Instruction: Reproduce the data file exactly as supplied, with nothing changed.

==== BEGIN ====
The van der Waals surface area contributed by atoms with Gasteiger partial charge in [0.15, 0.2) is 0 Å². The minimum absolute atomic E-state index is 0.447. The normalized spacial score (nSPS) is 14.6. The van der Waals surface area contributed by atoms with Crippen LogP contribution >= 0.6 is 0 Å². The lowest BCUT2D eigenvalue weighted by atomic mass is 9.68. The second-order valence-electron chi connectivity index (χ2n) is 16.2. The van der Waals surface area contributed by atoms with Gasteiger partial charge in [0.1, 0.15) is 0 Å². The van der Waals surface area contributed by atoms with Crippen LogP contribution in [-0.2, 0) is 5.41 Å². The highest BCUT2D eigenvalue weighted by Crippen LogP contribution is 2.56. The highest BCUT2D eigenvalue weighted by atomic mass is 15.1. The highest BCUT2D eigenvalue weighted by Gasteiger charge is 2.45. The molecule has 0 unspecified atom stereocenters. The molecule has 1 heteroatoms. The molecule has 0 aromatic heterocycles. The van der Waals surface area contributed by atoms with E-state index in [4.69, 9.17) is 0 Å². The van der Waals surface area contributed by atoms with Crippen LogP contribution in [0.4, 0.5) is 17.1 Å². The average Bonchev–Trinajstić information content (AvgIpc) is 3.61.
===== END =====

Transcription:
The van der Waals surface area contributed by atoms with Gasteiger partial charge in [0.15, 0.2) is 0 Å². The minimum absolute atomic E-state index is 0.447. The normalized spacial score (nSPS) is 14.6. The van der Waals surface area contributed by atoms with Crippen LogP contribution >= 0.6 is 0 Å². The lowest BCUT2D eigenvalue weighted by atomic mass is 9.68. The second-order valence-electron chi connectivity index (χ2n) is 16.2. The van der Waals surface area contributed by atoms with Gasteiger partial charge in [0.1, 0.15) is 0 Å². The van der Waals surface area contributed by atoms with Crippen LogP contribution in [-0.2, 0) is 5.41 Å². The highest BCUT2D eigenvalue weighted by Crippen LogP contribution is 2.56. The highest BCUT2D eigenvalue weighted by atomic mass is 15.1. The highest BCUT2D eigenvalue weighted by Gasteiger charge is 2.45. The molecule has 0 unspecified atom stereocenters. The molecule has 1 heteroatoms. The molecule has 0 aromatic heterocycles. The van der Waals surface area contributed by atoms with E-state index in [4.69, 9.17) is 0 Å². The van der Waals surface area contributed by atoms with Crippen LogP contribution in [0.4, 0.5) is 17.1 Å². The average Bonchev–Trinajstić information content (AvgIpc) is 3.61.